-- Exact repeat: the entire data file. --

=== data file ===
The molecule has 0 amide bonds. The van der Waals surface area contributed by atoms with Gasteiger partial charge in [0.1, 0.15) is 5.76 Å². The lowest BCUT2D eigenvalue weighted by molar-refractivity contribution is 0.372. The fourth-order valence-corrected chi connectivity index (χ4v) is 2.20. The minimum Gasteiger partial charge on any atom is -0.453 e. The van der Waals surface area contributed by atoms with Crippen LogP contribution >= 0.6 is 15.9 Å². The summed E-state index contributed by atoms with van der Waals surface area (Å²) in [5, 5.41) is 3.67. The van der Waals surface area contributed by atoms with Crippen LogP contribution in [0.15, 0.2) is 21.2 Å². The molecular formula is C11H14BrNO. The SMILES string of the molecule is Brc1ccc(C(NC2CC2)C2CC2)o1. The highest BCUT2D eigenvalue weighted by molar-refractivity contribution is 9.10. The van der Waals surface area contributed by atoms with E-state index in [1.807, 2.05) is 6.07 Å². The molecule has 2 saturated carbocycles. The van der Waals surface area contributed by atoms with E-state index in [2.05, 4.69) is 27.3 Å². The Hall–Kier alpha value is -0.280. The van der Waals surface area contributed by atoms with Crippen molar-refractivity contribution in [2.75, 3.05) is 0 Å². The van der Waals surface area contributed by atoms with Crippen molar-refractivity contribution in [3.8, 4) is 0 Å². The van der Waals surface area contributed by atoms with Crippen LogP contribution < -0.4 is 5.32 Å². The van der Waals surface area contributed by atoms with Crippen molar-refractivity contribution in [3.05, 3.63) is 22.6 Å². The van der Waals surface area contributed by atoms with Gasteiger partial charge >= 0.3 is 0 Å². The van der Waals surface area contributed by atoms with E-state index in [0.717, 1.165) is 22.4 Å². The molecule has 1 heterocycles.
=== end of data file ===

The molecule has 0 amide bonds. The van der Waals surface area contributed by atoms with Gasteiger partial charge in [0.1, 0.15) is 5.76 Å². The lowest BCUT2D eigenvalue weighted by molar-refractivity contribution is 0.372. The fourth-order valence-corrected chi connectivity index (χ4v) is 2.20. The minimum Gasteiger partial charge on any atom is -0.453 e. The van der Waals surface area contributed by atoms with Crippen LogP contribution >= 0.6 is 15.9 Å². The summed E-state index contributed by atoms with van der Waals surface area (Å²) in [5, 5.41) is 3.67. The van der Waals surface area contributed by atoms with Crippen LogP contribution in [0.15, 0.2) is 21.2 Å². The molecular formula is C11H14BrNO. The SMILES string of the molecule is Brc1ccc(C(NC2CC2)C2CC2)o1. The highest BCUT2D eigenvalue weighted by molar-refractivity contribution is 9.10. The van der Waals surface area contributed by atoms with E-state index in [1.807, 2.05) is 6.07 Å². The molecule has 2 saturated carbocycles. The van der Waals surface area contributed by atoms with E-state index in [2.05, 4.69) is 27.3 Å². The Hall–Kier alpha value is -0.280. The van der Waals surface area contributed by atoms with Crippen molar-refractivity contribution in [2.75, 3.05) is 0 Å². The van der Waals surface area contributed by atoms with Crippen molar-refractivity contribution in [3.8, 4) is 0 Å². The van der Waals surface area contributed by atoms with Crippen LogP contribution < -0.4 is 5.32 Å². The van der Waals surface area contributed by atoms with Crippen molar-refractivity contribution in [3.05, 3.63) is 22.6 Å². The van der Waals surface area contributed by atoms with Gasteiger partial charge >= 0.3 is 0 Å². The van der Waals surface area contributed by atoms with E-state index in [0.717, 1.165) is 22.4 Å². The molecule has 1 heterocycles.